Email is an excellent channel for businesses that want to maximize the ROI from their marketing efforts. According to Econsultancy, 73% of companies rank email marketing as one of their top marketing methods.
Email is a great solution that allows businesses to collect email addresses for further contact. It also lets you deliver tons of value to your audience in a cost-efficient way. In fact, according to Wesley Cherisien, 90% of B2B marketers measure content success by email engagement.
One of the most effective ways for brands to use email in their marketing efforts is by offering an email course.
In this article, we take a look at seven simple steps to creating an effective email course for your business.
Should You Create an Email Course?
The simple answer to this question is: You probably should. By creating an email course, you will be able to help your subscribers solve a specific problem. Your emails will offer them exactly what they need just as they are looking for a solution to the issue they’re facing.
This means that with a well designed and well-timed email course, you will be providing the right message to the right people at the right time. This is one of the main reasons why email courses deliver such effective results.
It’s also why it’s a good idea to create an email course for your business.
Here are a few other reasons why you should consider creating an email course for your business:
Reason #1: You’ve Already Created Most of the Content
Creating an email autoresponder course for your business doesn’t have to be hard, particularly if you already have tons of content on your business website. There is no need to reinvent the wheel by trying to come up with some brand-new content that has never been seen before on the Internet.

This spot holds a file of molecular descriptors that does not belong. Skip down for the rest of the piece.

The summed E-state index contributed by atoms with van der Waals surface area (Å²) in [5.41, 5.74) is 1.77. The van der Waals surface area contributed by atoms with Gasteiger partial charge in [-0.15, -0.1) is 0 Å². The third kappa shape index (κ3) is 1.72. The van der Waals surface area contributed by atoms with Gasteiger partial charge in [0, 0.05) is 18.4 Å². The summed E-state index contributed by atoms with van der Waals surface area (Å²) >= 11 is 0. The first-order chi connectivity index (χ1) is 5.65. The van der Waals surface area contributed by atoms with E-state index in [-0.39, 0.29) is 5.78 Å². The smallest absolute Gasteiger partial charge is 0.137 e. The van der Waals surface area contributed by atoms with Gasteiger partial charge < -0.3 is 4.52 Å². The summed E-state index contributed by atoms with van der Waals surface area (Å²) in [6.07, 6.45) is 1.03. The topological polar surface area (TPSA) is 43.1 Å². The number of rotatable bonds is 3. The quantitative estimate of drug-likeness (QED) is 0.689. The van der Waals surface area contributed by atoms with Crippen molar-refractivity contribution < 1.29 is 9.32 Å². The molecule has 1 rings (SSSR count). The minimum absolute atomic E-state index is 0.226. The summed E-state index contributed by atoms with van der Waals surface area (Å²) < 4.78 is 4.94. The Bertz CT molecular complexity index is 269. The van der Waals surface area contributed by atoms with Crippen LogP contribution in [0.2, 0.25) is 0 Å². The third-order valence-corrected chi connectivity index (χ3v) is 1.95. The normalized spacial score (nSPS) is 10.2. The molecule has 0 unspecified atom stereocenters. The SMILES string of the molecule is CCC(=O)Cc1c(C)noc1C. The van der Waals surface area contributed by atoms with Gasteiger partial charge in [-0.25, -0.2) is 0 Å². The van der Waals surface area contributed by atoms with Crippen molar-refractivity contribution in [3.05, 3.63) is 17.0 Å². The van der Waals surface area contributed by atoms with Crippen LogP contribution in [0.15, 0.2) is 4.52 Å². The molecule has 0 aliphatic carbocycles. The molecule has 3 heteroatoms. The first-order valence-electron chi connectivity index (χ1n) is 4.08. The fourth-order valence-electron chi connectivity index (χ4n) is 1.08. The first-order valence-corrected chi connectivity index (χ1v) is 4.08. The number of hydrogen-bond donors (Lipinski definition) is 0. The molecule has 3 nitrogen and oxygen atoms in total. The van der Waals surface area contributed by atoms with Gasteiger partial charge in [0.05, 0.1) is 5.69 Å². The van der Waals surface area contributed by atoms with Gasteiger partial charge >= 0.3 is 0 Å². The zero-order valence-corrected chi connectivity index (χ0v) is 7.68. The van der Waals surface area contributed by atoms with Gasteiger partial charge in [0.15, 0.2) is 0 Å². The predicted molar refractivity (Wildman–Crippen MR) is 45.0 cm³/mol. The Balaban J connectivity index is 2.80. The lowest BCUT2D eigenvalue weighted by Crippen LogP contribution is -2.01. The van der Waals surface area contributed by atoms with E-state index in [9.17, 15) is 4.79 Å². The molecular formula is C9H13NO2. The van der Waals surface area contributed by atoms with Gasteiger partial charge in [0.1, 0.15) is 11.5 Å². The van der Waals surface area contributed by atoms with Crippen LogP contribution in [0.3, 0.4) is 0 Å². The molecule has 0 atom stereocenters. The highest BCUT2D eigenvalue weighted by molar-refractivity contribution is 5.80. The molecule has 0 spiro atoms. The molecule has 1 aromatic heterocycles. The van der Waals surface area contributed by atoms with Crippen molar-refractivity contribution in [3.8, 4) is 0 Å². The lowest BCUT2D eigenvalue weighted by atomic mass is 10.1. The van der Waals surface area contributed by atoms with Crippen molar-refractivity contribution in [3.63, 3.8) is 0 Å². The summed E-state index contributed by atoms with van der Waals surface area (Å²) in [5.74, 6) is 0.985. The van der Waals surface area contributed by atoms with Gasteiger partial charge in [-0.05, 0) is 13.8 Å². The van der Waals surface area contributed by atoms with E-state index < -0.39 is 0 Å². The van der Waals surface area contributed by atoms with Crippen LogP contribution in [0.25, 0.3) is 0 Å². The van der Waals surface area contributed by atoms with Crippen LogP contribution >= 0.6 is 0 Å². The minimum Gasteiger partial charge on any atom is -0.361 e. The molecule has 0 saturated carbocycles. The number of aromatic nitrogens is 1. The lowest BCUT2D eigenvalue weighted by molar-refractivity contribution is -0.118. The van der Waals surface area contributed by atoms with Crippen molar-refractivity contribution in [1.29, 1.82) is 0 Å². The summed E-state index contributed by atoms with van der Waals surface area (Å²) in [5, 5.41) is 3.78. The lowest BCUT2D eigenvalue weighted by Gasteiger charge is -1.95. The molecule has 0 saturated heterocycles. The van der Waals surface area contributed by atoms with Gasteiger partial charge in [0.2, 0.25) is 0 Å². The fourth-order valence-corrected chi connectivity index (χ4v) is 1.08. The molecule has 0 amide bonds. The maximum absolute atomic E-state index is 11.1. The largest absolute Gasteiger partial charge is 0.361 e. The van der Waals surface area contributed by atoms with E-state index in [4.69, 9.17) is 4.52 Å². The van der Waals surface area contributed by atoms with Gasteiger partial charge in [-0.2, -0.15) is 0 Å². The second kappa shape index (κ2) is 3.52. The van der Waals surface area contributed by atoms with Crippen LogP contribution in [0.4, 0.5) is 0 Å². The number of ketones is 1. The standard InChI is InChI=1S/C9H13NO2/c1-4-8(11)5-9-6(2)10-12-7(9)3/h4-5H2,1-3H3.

You can make use of the content you already have on your blog because the truth is that most of your readers haven’t read everything that you have written. Even the ones who read a lot of content on your blog may not have read the posts in sequential order.
You can use your email course to group together important topics that are relevant and package them neatly for your readers’ convenience
Reasons #2: Keep in Regular Contact with Your Audience
When you send your readers an email course, the readers get to know you gradually, which means you won’t be forgotten.
Unlike offering something with a one-time connection, such as an ebook to download, where readers will download the book and then promptly forget who you are, an email course allows you to feed them high-quality content on a steady drip.
This keeps your business at the top of your reader’s mind.
Also, an email autoresponder is repetitive, which means that if you’re providing relevant, useful information, your content can quickly become a habit, and readers will grow comfortable (and eager) to hear your voice in your emails.
Reasons #3: Email Is a Great Place to Promote Your Other Projects
An email course will give you the opportunity to mention some of your latest projects that might be of interest to your subscribers.
Your course doesn’t have to be purely instructional. As long as you consistently provide your readers with great content, you will earn their attention, and they will be happy to hear about other products and services that can provide them with this much value as your course. On a side note, this post explaining how to price a service is very helpful if you’re in the midst of doing so.
The bottom line is that email courses are great and they work well to help you meet your business objectives, such as:
- Building a brand
- Generating leads
- Optimizing conversions
- Increasing sales
- Building brand advocacy
- … and so on.
Email courses are typically value-focused and free. They are designed to nurture your audience and guide them toward making a purchase. You can use your course in this way, but at other times it may make more sense to simply sell the course.
Oh, and email has a spectacular ROI:
Keep in mind, though email courses are great, choosing an online course platform and creating a course of any type is a great idea. Generally speaking, these courses are passive and allow your business to grow in revenue without your constant attention.